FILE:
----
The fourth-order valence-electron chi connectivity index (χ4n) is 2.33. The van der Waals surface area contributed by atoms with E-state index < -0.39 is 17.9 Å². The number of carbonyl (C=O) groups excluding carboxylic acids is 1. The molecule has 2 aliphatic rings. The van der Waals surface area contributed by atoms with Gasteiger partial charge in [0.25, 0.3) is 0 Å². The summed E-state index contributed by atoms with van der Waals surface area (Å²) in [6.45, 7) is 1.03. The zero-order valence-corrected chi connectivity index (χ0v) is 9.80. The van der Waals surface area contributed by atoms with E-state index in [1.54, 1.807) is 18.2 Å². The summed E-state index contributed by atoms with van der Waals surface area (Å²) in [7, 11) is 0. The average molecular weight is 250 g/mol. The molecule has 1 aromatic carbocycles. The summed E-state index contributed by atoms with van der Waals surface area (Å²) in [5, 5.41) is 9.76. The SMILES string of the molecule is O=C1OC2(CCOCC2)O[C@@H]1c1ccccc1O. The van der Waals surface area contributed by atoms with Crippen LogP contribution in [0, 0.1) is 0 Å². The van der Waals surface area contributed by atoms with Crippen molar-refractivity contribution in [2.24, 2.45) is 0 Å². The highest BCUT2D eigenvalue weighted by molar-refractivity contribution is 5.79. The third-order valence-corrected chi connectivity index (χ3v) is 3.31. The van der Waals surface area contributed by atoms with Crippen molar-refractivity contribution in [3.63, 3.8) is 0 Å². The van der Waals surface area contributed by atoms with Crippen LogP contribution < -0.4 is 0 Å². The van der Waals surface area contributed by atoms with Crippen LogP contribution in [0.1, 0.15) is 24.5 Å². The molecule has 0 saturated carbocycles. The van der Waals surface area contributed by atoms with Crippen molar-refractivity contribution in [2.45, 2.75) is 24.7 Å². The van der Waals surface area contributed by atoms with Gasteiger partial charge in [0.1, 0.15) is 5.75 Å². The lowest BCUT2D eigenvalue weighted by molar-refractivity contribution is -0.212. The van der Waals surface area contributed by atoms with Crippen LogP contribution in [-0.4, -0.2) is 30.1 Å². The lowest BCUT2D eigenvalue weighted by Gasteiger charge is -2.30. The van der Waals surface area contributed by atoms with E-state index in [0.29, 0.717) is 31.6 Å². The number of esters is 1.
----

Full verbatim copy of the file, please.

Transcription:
The fourth-order valence-electron chi connectivity index (χ4n) is 2.33. The van der Waals surface area contributed by atoms with E-state index < -0.39 is 17.9 Å². The number of carbonyl (C=O) groups excluding carboxylic acids is 1. The molecule has 2 aliphatic rings. The van der Waals surface area contributed by atoms with Gasteiger partial charge in [0.25, 0.3) is 0 Å². The summed E-state index contributed by atoms with van der Waals surface area (Å²) in [6.45, 7) is 1.03. The zero-order valence-corrected chi connectivity index (χ0v) is 9.80. The van der Waals surface area contributed by atoms with E-state index in [1.54, 1.807) is 18.2 Å². The summed E-state index contributed by atoms with van der Waals surface area (Å²) in [7, 11) is 0. The average molecular weight is 250 g/mol. The molecule has 1 aromatic carbocycles. The summed E-state index contributed by atoms with van der Waals surface area (Å²) in [5, 5.41) is 9.76. The SMILES string of the molecule is O=C1OC2(CCOCC2)O[C@@H]1c1ccccc1O. The van der Waals surface area contributed by atoms with Crippen LogP contribution in [0, 0.1) is 0 Å². The van der Waals surface area contributed by atoms with Crippen molar-refractivity contribution in [2.24, 2.45) is 0 Å². The highest BCUT2D eigenvalue weighted by molar-refractivity contribution is 5.79. The third-order valence-corrected chi connectivity index (χ3v) is 3.31. The van der Waals surface area contributed by atoms with Crippen molar-refractivity contribution in [3.63, 3.8) is 0 Å². The van der Waals surface area contributed by atoms with Crippen LogP contribution < -0.4 is 0 Å². The van der Waals surface area contributed by atoms with Crippen LogP contribution in [0.1, 0.15) is 24.5 Å². The molecule has 0 saturated carbocycles. The van der Waals surface area contributed by atoms with Crippen molar-refractivity contribution in [2.45, 2.75) is 24.7 Å². The van der Waals surface area contributed by atoms with Gasteiger partial charge in [0.1, 0.15) is 5.75 Å². The lowest BCUT2D eigenvalue weighted by molar-refractivity contribution is -0.212. The van der Waals surface area contributed by atoms with Crippen LogP contribution in [-0.4, -0.2) is 30.1 Å². The lowest BCUT2D eigenvalue weighted by Gasteiger charge is -2.30. The van der Waals surface area contributed by atoms with E-state index in [0.29, 0.717) is 31.6 Å². The number of esters is 1.